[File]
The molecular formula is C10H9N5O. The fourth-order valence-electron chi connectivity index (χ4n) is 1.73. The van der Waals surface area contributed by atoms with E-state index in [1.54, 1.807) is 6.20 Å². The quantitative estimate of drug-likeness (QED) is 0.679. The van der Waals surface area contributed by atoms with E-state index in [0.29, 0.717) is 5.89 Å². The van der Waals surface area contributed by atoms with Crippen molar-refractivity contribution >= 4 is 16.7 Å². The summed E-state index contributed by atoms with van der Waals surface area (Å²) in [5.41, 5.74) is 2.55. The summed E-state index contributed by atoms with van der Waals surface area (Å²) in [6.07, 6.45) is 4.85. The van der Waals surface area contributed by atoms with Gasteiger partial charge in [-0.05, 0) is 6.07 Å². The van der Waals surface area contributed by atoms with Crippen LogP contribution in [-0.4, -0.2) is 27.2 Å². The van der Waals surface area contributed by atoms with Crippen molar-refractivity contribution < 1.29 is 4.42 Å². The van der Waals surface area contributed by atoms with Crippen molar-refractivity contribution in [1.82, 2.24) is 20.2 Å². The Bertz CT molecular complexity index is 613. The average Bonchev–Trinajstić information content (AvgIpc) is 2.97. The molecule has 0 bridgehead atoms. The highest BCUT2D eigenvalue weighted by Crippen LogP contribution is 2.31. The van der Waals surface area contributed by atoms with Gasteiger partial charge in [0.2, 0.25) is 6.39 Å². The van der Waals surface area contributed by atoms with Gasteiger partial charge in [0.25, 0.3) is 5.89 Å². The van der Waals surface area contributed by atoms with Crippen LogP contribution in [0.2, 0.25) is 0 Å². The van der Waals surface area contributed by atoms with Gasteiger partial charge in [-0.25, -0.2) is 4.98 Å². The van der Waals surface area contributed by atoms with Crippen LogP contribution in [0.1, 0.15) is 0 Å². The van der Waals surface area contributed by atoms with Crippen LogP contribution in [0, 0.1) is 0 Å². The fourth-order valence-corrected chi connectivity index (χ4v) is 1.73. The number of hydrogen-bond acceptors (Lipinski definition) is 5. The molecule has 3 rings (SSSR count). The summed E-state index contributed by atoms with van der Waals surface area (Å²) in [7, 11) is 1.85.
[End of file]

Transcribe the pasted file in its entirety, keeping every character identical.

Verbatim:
The molecular formula is C10H9N5O. The fourth-order valence-electron chi connectivity index (χ4n) is 1.73. The van der Waals surface area contributed by atoms with E-state index in [1.54, 1.807) is 6.20 Å². The quantitative estimate of drug-likeness (QED) is 0.679. The van der Waals surface area contributed by atoms with E-state index in [0.29, 0.717) is 5.89 Å². The van der Waals surface area contributed by atoms with Crippen molar-refractivity contribution >= 4 is 16.7 Å². The summed E-state index contributed by atoms with van der Waals surface area (Å²) in [5.41, 5.74) is 2.55. The summed E-state index contributed by atoms with van der Waals surface area (Å²) in [6.07, 6.45) is 4.85. The van der Waals surface area contributed by atoms with Gasteiger partial charge in [-0.05, 0) is 6.07 Å². The van der Waals surface area contributed by atoms with Crippen LogP contribution in [-0.4, -0.2) is 27.2 Å². The van der Waals surface area contributed by atoms with Crippen molar-refractivity contribution < 1.29 is 4.42 Å². The van der Waals surface area contributed by atoms with Crippen molar-refractivity contribution in [1.82, 2.24) is 20.2 Å². The Bertz CT molecular complexity index is 613. The average Bonchev–Trinajstić information content (AvgIpc) is 2.97. The molecule has 0 bridgehead atoms. The highest BCUT2D eigenvalue weighted by Crippen LogP contribution is 2.31. The van der Waals surface area contributed by atoms with Gasteiger partial charge in [0.2, 0.25) is 6.39 Å². The van der Waals surface area contributed by atoms with Gasteiger partial charge in [0.25, 0.3) is 5.89 Å². The van der Waals surface area contributed by atoms with Crippen LogP contribution in [0.2, 0.25) is 0 Å². The van der Waals surface area contributed by atoms with Gasteiger partial charge in [-0.25, -0.2) is 4.98 Å². The van der Waals surface area contributed by atoms with Crippen LogP contribution in [0.1, 0.15) is 0 Å². The van der Waals surface area contributed by atoms with Crippen LogP contribution in [0, 0.1) is 0 Å². The fourth-order valence-corrected chi connectivity index (χ4v) is 1.73. The number of hydrogen-bond acceptors (Lipinski definition) is 5. The molecule has 3 rings (SSSR count). The summed E-state index contributed by atoms with van der Waals surface area (Å²) in [7, 11) is 1.85.